People living with or beyond cancer are more likely to die from stroke than the general public, according to new Penn State research, and certain types of cancer may boost the risk even more.
When it comes to nicotine delivery, not all electronic cigarettes are created equally, according to Penn State researchers
Papillomavirus has traditionally been considered strictly a sexually transmitted disease, but a recent study found that rabbit and mouse papillomaviruses could be transferred by blood to their respective hosts.
While there are several effective options for treating non-melanoma skin cancers, some may result in better cosmetic appearance after treatment, according to researchers.
Atypical eating behaviors may be a sign a child should be screened for autism, according to a new study from Penn State College of Medicine.
Smokers may be at a higher risk for developing hypertension, and an overactive response to normal drops in blood pressure may help explain why, according to researchers.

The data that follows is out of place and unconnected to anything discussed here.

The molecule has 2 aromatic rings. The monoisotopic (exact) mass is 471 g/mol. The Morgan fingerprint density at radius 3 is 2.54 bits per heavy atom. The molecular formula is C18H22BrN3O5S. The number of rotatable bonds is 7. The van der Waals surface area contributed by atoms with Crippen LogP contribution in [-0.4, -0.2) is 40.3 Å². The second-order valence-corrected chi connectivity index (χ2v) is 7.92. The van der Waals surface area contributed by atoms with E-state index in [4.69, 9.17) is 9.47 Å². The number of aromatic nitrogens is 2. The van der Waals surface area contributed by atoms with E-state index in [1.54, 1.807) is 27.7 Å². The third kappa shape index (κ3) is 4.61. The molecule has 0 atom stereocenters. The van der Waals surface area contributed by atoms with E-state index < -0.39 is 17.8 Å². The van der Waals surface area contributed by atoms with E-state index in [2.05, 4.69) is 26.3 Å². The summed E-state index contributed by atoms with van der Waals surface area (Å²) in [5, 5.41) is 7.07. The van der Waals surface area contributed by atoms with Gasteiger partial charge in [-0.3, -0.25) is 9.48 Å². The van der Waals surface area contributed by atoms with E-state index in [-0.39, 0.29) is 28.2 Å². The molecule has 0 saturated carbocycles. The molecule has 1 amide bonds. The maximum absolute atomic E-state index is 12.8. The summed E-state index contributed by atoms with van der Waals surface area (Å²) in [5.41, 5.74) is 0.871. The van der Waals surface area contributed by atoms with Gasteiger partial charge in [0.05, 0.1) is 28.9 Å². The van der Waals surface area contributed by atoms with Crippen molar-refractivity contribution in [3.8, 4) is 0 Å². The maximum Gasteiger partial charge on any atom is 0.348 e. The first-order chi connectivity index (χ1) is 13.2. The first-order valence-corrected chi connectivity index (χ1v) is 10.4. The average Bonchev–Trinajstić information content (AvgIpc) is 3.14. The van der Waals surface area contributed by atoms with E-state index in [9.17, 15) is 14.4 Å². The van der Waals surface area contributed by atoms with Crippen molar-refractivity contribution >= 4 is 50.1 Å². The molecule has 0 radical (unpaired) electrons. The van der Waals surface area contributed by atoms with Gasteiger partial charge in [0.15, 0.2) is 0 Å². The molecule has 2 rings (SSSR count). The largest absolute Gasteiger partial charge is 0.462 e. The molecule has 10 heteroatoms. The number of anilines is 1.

To diagnose and treat diseases like cancer, scientists and doctors must understand how cells respond to different medical conditions and treatments. Researchers have developed a new way to study disease at the cellular level.
Babies exposed to opioids while their mothers were pregnant with them may need special care even before they start to experience withdrawal symptoms, according to Penn State College of Medicine researchers.
The longevity and health improvements seen in animals on sulfur amino acid-restricted diets could translate to people, according to Penn State College of Medicine researchers.
Researchers at Penn State College of Medicine have collaborated on the first-ever quantitative whole-brain map of inhibitory interneurons in the mouse brain.